Three of 40 lymph nodes had cancer. I was diagnosed at stage IV. One-third of my tongue was reconstructed with tissue from my arm and leg. Since I was young, 33, with two young children at home, my oncologist recommended a maximum dose of radiation. At least, with surgery, I felt better every day. With radiation, it’s just the opposite!

On April 1, 2021, I celebrated 23 years of survivorship (and that’s no April Fool’s joke!). How did I celebrate? I told my story so others won’t have to suffer what I experienced. What greater reward and privilege could I ask for? Thank you for reading to the end. Share this story. Spread awareness. Together, we can save lives.

Motivational speaker Eva Grayzel’s survival story turns what could have been a tragic end into a powerful new beginning. She is the founder of Six-Step Screening, an oral cancer awareness campaign with patient education material for dental professionals. She authored two award-winning children’s books to promote dialogue and minimize fear around cancer. You can reach Eva at evagrayzel.com or SixStepScreening.org.

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Addressing unmet needs for head and neck cancer awareness month

Source: www.targetedonc.com
Author: Sara Karlovitch

Head and neck cancers, also known as squamous cell carcinomas of the head and neck, account for nearly 50,000 cases of cancer per year in the United States.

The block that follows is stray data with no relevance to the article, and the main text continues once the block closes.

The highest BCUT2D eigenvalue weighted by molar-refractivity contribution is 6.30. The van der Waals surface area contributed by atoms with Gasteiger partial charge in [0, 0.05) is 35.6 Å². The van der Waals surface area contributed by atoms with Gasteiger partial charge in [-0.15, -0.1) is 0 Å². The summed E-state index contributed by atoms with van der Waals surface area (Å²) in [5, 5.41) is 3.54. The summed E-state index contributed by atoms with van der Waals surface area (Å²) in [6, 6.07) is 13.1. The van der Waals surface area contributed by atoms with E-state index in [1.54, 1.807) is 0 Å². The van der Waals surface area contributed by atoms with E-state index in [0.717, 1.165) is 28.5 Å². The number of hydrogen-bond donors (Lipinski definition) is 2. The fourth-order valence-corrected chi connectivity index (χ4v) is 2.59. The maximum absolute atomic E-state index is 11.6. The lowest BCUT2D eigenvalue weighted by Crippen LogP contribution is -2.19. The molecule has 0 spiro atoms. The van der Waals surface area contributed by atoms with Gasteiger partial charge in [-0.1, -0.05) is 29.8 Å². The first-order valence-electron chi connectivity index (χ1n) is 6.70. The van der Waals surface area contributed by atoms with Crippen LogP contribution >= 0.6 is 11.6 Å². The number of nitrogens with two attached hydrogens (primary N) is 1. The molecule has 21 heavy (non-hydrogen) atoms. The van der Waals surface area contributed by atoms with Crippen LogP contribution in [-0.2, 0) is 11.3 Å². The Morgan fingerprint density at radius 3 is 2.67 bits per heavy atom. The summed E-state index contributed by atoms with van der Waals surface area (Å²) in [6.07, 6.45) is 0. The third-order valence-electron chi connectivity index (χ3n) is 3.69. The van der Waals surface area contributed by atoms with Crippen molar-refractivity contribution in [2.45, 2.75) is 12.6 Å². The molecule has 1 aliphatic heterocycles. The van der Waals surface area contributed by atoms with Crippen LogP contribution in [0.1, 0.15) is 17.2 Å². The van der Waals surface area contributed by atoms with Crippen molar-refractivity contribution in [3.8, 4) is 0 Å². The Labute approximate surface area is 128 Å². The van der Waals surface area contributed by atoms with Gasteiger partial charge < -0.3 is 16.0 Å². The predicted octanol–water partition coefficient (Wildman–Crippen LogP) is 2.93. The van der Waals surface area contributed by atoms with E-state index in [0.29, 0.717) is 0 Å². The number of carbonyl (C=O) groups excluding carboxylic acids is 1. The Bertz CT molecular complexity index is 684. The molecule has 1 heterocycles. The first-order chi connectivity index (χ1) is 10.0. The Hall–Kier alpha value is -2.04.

April is head and neck cancer month. According to the American Association for Cancer Research (AACR), alcohol and tobacco use are major risk factors for developing head and neck cancers. However, infection with the cancer-causing types of the human papillomavirus (HPV) also increases the risk for certain forms of the cancer, as well as eating preserved or salted foods, poor oral hygiene, occupational exposure to wood dust, asbestos, and synthetic fibers, radiation exposure, and Epstein-Barr virus infection in endemic regions, including southeast Asia.

Head and neck cancers are more common among men than women. Additionally, most patients who are diagnosed with this type of cancer are 50 years or older. Symptoms include a lump or sore on that does not go away or heal, difficulty swallowing, changes in voice, or a sore throat that does not resolve or heal.

Trials such as the KEYNOTE-048 study (NCT02358031), which investigated the use of pembrolizumab (Keytruda) as a first line treatment for recurrent or metastatic squamous cell cancer of the head and neck, have changed how head and neck cancers are treated. While many patients recover, many are still affected by life-long disabilities as the result of their disease and treatment.